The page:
When I first started the rPi bare metal vGuitar rig project,  I bought a number of these cheap (inexpensive) 3.5" 320x480 touch screens.

They are ubiquitously available on ebay for around $10, $12 with a case.   They are generically found at the LCD Wiki page and the installation instructions for using them with an rPi in raspbian is available here.    They are based on the ili9486 display driver chip, and the xpt2046, ads7846 compatible, resistive touch controller chip.

It only took a few minutes to install the drivers/overlays in a raspian image and verify they were working, but it took a substantial amount of time to figure out how to make them work in bare metal.   I know that It should have been easier and quicker, but reverse engineering the linux driver, and some arduino drivers, and some teensy drivers ... well, the information was all there, it was just buried, typically, in a multi function library that handles all kinds of i2c or SPI display/touch devices, and it took me a while to find what worked, and distill it down to a couple of small easy, to read C++ objects.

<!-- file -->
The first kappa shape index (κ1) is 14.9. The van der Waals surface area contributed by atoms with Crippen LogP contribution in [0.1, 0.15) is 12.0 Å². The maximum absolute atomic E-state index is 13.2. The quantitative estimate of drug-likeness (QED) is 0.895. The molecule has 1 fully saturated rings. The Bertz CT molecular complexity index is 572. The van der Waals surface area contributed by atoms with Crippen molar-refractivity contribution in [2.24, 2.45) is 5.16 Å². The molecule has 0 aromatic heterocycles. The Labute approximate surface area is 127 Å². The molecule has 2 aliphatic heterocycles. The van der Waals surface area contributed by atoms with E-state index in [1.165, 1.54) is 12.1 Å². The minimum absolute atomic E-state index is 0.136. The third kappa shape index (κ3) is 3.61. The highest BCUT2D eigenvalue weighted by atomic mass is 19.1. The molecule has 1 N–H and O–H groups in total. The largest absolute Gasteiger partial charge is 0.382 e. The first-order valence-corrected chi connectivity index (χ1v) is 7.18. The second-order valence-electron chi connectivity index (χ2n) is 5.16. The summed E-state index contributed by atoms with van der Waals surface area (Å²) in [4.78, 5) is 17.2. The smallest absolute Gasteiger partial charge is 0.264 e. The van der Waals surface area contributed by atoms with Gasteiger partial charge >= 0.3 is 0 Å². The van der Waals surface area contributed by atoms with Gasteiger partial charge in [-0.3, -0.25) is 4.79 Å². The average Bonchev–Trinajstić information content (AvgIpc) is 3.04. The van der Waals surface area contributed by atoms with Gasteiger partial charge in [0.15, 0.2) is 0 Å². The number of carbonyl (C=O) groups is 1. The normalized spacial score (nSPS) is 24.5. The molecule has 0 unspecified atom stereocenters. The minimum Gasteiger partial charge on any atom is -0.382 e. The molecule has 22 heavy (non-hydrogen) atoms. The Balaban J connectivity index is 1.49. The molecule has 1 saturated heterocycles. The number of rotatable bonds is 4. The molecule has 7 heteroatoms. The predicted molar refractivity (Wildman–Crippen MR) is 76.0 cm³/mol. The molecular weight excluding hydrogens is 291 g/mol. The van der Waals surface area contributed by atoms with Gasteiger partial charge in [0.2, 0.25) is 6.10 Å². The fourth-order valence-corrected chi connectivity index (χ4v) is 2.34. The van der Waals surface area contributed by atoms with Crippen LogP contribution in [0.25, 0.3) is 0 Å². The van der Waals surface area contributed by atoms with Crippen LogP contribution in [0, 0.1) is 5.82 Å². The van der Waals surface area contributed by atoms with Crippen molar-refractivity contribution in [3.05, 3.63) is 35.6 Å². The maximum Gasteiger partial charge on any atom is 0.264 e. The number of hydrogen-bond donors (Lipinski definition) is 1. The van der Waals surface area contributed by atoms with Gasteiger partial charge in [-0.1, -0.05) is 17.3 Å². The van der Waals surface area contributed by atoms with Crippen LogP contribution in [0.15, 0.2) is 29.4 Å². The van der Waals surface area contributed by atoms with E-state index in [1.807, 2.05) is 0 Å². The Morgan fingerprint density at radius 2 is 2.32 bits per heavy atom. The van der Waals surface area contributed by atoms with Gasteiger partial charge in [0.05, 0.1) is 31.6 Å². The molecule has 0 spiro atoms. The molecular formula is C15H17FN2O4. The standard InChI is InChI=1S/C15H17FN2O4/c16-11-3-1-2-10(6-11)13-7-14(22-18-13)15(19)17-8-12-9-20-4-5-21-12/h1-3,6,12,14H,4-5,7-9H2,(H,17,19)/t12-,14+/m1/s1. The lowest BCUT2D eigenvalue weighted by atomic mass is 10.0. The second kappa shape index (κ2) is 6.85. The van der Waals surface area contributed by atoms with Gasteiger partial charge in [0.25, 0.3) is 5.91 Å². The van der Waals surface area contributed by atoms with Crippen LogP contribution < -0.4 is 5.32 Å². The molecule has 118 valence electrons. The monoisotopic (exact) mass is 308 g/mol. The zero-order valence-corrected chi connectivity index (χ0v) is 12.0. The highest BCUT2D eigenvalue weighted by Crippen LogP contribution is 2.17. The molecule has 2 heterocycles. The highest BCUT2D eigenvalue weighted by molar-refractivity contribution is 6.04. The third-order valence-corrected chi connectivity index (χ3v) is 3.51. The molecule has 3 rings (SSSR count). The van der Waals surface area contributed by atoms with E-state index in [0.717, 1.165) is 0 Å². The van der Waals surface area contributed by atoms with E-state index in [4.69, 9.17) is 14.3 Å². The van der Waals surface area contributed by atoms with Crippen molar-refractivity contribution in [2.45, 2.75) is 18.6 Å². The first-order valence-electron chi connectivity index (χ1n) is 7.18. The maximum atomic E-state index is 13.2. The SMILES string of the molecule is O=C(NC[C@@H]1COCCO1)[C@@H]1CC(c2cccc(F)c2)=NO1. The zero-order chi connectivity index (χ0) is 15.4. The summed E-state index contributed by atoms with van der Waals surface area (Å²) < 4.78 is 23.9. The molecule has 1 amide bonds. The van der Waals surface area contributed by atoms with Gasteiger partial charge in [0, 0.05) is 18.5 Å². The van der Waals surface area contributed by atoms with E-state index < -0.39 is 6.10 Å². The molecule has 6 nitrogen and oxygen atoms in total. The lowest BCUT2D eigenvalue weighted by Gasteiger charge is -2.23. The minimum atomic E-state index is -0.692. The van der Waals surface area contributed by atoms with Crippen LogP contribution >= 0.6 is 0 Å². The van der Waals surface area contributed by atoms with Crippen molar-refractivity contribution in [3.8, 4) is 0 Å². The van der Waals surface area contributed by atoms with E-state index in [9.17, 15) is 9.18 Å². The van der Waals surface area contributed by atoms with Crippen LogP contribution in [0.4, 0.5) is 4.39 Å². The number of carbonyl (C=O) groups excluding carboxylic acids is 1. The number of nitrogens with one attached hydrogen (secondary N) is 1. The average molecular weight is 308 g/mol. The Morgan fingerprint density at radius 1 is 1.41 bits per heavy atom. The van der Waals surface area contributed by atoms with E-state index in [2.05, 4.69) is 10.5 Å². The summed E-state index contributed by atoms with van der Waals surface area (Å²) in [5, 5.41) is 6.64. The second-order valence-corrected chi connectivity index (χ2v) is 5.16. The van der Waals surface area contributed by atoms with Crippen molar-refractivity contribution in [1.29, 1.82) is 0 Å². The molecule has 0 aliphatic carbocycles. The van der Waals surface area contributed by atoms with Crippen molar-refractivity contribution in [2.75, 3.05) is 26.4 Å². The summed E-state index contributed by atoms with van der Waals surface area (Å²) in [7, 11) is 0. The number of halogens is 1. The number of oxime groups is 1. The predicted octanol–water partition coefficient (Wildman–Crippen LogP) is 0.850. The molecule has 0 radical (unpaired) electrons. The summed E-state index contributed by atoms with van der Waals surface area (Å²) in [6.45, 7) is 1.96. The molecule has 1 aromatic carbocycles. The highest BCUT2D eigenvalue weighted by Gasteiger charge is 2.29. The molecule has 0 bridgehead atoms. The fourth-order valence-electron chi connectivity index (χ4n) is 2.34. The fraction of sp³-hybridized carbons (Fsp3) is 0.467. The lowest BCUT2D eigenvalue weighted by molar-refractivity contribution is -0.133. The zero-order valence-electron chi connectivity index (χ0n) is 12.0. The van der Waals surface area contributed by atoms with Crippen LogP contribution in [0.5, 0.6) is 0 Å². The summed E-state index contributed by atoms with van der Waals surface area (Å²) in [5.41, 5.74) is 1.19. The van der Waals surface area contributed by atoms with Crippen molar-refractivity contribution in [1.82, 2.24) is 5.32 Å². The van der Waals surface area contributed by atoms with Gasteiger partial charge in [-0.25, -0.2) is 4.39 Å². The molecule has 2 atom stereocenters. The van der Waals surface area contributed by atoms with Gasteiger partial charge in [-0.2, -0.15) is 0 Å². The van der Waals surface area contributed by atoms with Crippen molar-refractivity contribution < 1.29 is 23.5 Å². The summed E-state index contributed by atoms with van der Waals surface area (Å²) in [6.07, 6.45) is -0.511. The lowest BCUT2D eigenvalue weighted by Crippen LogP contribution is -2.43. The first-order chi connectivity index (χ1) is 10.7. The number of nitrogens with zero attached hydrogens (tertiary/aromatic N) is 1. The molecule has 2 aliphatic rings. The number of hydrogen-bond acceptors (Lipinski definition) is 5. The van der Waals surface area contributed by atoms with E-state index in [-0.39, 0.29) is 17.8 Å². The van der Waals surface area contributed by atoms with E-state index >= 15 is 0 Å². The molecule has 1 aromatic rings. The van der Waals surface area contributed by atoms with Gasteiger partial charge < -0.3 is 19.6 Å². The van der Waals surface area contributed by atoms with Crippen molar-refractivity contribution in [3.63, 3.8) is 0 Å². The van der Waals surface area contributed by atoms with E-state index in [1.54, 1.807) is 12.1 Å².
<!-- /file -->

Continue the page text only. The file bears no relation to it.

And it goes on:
The source is currently available here.

When I am dealing with this kind of hardware in a (the Circle) bare metal environment, I prefer to move the device off of the rPI, and not use it as a shield, so that I can be sure I have isolated all of the control lines (pins) that the device requires to run, and also vice-versa to know which ones, for sure, it does not use.   So below is a picture of the development rig, based on my TeensyPi Breakout Breadboard subproject, that  I used to sort out, debug, and implement these drivers.

The Teensy3.6 in the bottom left portion of the screen is used to run the Teensy Logic Analyzer, which I have found really handy in trying to debug i2c, i2s, spi, and various other protocols.  Although I have now purchased a $70 store bought fpga logic analyzer, there will always be a warm place in my heart for the teensy logic analyzer :-)

I just happened to do the development while I had an Audio Injector Stereo shield attached to the RPI.  The test program I am running on the display is the Audio Recorder prototype I developed earlier.

As expected, the most difficult part was the stupid resistive touch screen.  Using code from Paul's Teensy Arduino Core I was able to prod, push, ping, and tweak it until it worked satisfactorily.    

In spite of the fact that I did not modify the program at all to work with the smaller screen (so some buttons and things are in the wrong place), the image is still quite readable, and the touch screen works about as well as most similar resistive touch screens:

I'm gonna call this project "complete". 

- Patrick